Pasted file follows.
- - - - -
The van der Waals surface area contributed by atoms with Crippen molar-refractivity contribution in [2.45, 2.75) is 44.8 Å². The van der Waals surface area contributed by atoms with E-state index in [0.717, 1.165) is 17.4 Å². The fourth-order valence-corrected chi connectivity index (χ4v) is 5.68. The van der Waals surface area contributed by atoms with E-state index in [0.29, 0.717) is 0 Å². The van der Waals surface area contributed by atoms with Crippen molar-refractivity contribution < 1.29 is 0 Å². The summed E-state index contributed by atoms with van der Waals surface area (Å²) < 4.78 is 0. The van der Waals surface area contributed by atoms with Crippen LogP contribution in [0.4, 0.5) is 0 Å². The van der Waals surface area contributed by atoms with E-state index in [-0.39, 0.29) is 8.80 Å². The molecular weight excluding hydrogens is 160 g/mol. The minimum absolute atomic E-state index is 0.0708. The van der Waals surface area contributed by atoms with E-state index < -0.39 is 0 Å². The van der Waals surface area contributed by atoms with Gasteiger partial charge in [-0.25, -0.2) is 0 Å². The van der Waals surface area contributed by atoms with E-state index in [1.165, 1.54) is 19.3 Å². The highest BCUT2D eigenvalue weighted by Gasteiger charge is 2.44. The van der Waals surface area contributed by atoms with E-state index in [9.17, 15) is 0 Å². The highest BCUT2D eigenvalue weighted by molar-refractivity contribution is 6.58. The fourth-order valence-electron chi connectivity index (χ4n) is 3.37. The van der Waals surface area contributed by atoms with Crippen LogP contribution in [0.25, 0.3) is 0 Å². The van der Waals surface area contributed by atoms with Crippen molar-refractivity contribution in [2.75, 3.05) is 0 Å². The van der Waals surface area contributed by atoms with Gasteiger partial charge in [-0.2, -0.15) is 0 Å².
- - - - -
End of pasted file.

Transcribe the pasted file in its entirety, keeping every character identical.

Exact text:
The van der Waals surface area contributed by atoms with Crippen molar-refractivity contribution in [2.45, 2.75) is 44.8 Å². The van der Waals surface area contributed by atoms with E-state index in [0.717, 1.165) is 17.4 Å². The fourth-order valence-corrected chi connectivity index (χ4v) is 5.68. The van der Waals surface area contributed by atoms with E-state index in [0.29, 0.717) is 0 Å². The van der Waals surface area contributed by atoms with Crippen molar-refractivity contribution < 1.29 is 0 Å². The summed E-state index contributed by atoms with van der Waals surface area (Å²) < 4.78 is 0. The van der Waals surface area contributed by atoms with Crippen LogP contribution in [0.4, 0.5) is 0 Å². The van der Waals surface area contributed by atoms with E-state index in [-0.39, 0.29) is 8.80 Å². The molecular weight excluding hydrogens is 160 g/mol. The minimum absolute atomic E-state index is 0.0708. The van der Waals surface area contributed by atoms with E-state index < -0.39 is 0 Å². The van der Waals surface area contributed by atoms with Gasteiger partial charge in [-0.25, -0.2) is 0 Å². The van der Waals surface area contributed by atoms with E-state index in [1.165, 1.54) is 19.3 Å². The highest BCUT2D eigenvalue weighted by Gasteiger charge is 2.44. The van der Waals surface area contributed by atoms with E-state index in [9.17, 15) is 0 Å². The highest BCUT2D eigenvalue weighted by molar-refractivity contribution is 6.58. The fourth-order valence-electron chi connectivity index (χ4n) is 3.37. The van der Waals surface area contributed by atoms with Crippen LogP contribution in [0.25, 0.3) is 0 Å². The van der Waals surface area contributed by atoms with Crippen molar-refractivity contribution in [2.75, 3.05) is 0 Å². The van der Waals surface area contributed by atoms with Gasteiger partial charge in [-0.2, -0.15) is 0 Å².